Conditional Sentences

Conditional Sentences - Si tu me tlphones, je te parlerai....

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Conditional Sentences A conditional sentence is made up of a  si  clause (also known as a condition clause) and a result, or  main, clause. Only four tenses of the indicative mood (the mood that states a fact) may normally be  used in French in the  si  clause: the present, the  passé composé,  the imperfect, and the  plus-que- parfait.  The tense used in the main clause is the same in both French and English. In a conditional  sentence,  si  generally means “if.”  Real conditions A condition that describes what is possible or likely in the present or past is called a “real” condition:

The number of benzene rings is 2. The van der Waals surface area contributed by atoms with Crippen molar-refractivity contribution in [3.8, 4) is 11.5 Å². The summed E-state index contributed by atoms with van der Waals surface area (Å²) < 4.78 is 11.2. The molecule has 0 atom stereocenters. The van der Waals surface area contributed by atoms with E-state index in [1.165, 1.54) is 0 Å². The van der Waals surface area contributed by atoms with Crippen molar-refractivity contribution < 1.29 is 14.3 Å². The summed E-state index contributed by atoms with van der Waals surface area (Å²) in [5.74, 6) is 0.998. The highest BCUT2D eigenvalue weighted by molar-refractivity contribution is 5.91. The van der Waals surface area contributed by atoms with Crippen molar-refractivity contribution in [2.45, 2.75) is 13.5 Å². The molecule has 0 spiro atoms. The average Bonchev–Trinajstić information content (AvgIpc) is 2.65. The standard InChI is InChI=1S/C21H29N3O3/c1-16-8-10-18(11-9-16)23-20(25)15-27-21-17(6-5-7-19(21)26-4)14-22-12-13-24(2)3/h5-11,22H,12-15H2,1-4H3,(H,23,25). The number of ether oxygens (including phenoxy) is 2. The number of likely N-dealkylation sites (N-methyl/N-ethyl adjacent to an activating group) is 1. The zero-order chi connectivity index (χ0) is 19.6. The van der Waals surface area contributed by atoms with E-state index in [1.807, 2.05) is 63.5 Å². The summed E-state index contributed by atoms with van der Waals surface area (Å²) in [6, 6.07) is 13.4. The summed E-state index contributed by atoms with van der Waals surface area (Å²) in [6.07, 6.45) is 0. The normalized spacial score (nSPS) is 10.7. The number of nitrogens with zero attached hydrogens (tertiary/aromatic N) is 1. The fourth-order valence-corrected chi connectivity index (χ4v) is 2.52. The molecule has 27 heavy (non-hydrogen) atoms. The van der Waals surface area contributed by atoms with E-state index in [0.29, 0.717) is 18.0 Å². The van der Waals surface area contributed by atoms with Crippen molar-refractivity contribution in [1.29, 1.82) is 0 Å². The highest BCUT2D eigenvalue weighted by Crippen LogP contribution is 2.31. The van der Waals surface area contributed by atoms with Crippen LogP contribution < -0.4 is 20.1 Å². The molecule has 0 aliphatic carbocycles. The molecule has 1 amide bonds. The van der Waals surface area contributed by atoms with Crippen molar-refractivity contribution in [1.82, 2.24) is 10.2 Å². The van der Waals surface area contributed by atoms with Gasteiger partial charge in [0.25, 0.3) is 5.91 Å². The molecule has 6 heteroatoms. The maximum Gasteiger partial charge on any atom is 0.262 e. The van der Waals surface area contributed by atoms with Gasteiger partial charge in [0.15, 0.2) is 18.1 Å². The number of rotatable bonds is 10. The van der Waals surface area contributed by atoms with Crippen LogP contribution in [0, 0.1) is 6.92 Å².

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Unformatted text preview: Si tu me tlphones, je te parlerai. (If you call me, I will speak to you.) The sequence of tenses for a real condition is shown in Table 1 . TABLE 1 Sequence of Tenses for Real Conditions The Condition The Tense in the Si Clause The Tense/Mood in the Main Clause A real possibility in the present or future Present Present Future (perfect) Imperative (command) A real possibility in the past Pass compos The same tense as one would use in English...
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This note was uploaded on 11/09/2011 for the course FR 101 taught by Professor Staff during the Spring '08 term at Texas State.

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